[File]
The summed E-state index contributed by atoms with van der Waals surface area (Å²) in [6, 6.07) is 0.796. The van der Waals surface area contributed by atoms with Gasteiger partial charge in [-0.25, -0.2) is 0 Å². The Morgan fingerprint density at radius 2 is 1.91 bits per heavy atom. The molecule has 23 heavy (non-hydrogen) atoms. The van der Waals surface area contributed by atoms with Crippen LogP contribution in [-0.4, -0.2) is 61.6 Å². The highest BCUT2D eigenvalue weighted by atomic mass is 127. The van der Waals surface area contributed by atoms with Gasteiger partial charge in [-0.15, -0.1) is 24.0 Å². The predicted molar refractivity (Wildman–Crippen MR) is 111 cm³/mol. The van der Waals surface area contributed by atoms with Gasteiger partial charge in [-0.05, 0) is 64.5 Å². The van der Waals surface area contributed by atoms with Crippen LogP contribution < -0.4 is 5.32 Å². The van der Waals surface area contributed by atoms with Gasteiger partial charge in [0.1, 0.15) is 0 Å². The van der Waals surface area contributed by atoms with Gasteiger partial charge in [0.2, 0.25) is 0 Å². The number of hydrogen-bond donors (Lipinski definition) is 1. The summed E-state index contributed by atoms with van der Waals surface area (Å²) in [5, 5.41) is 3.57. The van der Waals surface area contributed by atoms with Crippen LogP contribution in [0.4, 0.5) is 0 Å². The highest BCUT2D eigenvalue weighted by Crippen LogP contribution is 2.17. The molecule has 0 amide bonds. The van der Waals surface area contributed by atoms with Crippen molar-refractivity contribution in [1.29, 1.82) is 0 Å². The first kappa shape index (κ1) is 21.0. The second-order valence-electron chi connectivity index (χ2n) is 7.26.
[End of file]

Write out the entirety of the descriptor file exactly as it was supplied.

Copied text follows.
The summed E-state index contributed by atoms with van der Waals surface area (Å²) in [6, 6.07) is 0.796. The van der Waals surface area contributed by atoms with Gasteiger partial charge in [-0.25, -0.2) is 0 Å². The Morgan fingerprint density at radius 2 is 1.91 bits per heavy atom. The molecule has 23 heavy (non-hydrogen) atoms. The van der Waals surface area contributed by atoms with Crippen LogP contribution in [-0.4, -0.2) is 61.6 Å². The highest BCUT2D eigenvalue weighted by atomic mass is 127. The van der Waals surface area contributed by atoms with Gasteiger partial charge in [-0.15, -0.1) is 24.0 Å². The predicted molar refractivity (Wildman–Crippen MR) is 111 cm³/mol. The van der Waals surface area contributed by atoms with Gasteiger partial charge in [-0.05, 0) is 64.5 Å². The van der Waals surface area contributed by atoms with Crippen LogP contribution < -0.4 is 5.32 Å². The van der Waals surface area contributed by atoms with Gasteiger partial charge in [0.1, 0.15) is 0 Å². The van der Waals surface area contributed by atoms with Gasteiger partial charge in [0.2, 0.25) is 0 Å². The number of hydrogen-bond donors (Lipinski definition) is 1. The summed E-state index contributed by atoms with van der Waals surface area (Å²) in [5, 5.41) is 3.57. The van der Waals surface area contributed by atoms with Crippen LogP contribution in [0.4, 0.5) is 0 Å². The highest BCUT2D eigenvalue weighted by Crippen LogP contribution is 2.17. The molecule has 0 amide bonds. The van der Waals surface area contributed by atoms with Crippen molar-refractivity contribution in [1.29, 1.82) is 0 Å². The first kappa shape index (κ1) is 21.0. The second-order valence-electron chi connectivity index (χ2n) is 7.26.